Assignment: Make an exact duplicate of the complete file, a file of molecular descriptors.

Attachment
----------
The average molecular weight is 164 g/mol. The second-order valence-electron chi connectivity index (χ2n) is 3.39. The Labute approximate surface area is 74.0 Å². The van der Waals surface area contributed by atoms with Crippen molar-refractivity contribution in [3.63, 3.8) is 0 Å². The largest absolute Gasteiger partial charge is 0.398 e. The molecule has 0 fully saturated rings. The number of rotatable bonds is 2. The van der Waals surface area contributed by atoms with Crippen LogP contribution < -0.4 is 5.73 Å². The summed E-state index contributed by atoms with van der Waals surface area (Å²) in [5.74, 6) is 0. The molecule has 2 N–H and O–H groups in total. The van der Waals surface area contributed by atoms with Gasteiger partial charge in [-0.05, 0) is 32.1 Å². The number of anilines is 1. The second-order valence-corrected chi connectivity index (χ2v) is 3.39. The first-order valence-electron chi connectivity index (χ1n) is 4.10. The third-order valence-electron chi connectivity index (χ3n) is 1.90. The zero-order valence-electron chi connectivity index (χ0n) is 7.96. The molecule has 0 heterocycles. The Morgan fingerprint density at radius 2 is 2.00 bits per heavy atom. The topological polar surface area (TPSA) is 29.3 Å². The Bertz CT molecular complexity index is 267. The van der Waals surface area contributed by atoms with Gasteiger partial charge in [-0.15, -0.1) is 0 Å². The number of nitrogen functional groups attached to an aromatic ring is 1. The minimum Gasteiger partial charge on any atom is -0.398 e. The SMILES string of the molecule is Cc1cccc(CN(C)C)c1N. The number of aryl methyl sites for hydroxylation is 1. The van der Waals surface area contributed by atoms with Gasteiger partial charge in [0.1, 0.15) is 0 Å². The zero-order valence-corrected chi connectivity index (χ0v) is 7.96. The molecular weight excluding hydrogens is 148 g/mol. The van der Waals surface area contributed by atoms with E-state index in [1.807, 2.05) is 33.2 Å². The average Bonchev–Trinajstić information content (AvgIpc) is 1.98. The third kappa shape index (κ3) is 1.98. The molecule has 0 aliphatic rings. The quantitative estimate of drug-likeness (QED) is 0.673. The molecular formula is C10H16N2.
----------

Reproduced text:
The average molecular weight is 164 g/mol. The second-order valence-electron chi connectivity index (χ2n) is 3.39. The Labute approximate surface area is 74.0 Å². The van der Waals surface area contributed by atoms with Crippen molar-refractivity contribution in [3.63, 3.8) is 0 Å². The largest absolute Gasteiger partial charge is 0.398 e. The molecule has 0 fully saturated rings. The number of rotatable bonds is 2. The van der Waals surface area contributed by atoms with Crippen LogP contribution < -0.4 is 5.73 Å². The summed E-state index contributed by atoms with van der Waals surface area (Å²) in [5.74, 6) is 0. The molecule has 2 N–H and O–H groups in total. The van der Waals surface area contributed by atoms with Gasteiger partial charge in [-0.05, 0) is 32.1 Å². The number of anilines is 1. The second-order valence-corrected chi connectivity index (χ2v) is 3.39. The first-order valence-electron chi connectivity index (χ1n) is 4.10. The third-order valence-electron chi connectivity index (χ3n) is 1.90. The zero-order valence-electron chi connectivity index (χ0n) is 7.96. The molecule has 0 heterocycles. The Morgan fingerprint density at radius 2 is 2.00 bits per heavy atom. The topological polar surface area (TPSA) is 29.3 Å². The Bertz CT molecular complexity index is 267. The van der Waals surface area contributed by atoms with Gasteiger partial charge in [-0.15, -0.1) is 0 Å². The number of nitrogen functional groups attached to an aromatic ring is 1. The minimum Gasteiger partial charge on any atom is -0.398 e. The SMILES string of the molecule is Cc1cccc(CN(C)C)c1N. The number of aryl methyl sites for hydroxylation is 1. The van der Waals surface area contributed by atoms with Gasteiger partial charge in [0.1, 0.15) is 0 Å². The zero-order valence-corrected chi connectivity index (χ0v) is 7.96. The molecular weight excluding hydrogens is 148 g/mol. The van der Waals surface area contributed by atoms with E-state index in [1.807, 2.05) is 33.2 Å². The average Bonchev–Trinajstić information content (AvgIpc) is 1.98. The third kappa shape index (κ3) is 1.98. The molecule has 0 aliphatic rings. The quantitative estimate of drug-likeness (QED) is 0.673. The molecular formula is C10H16N2.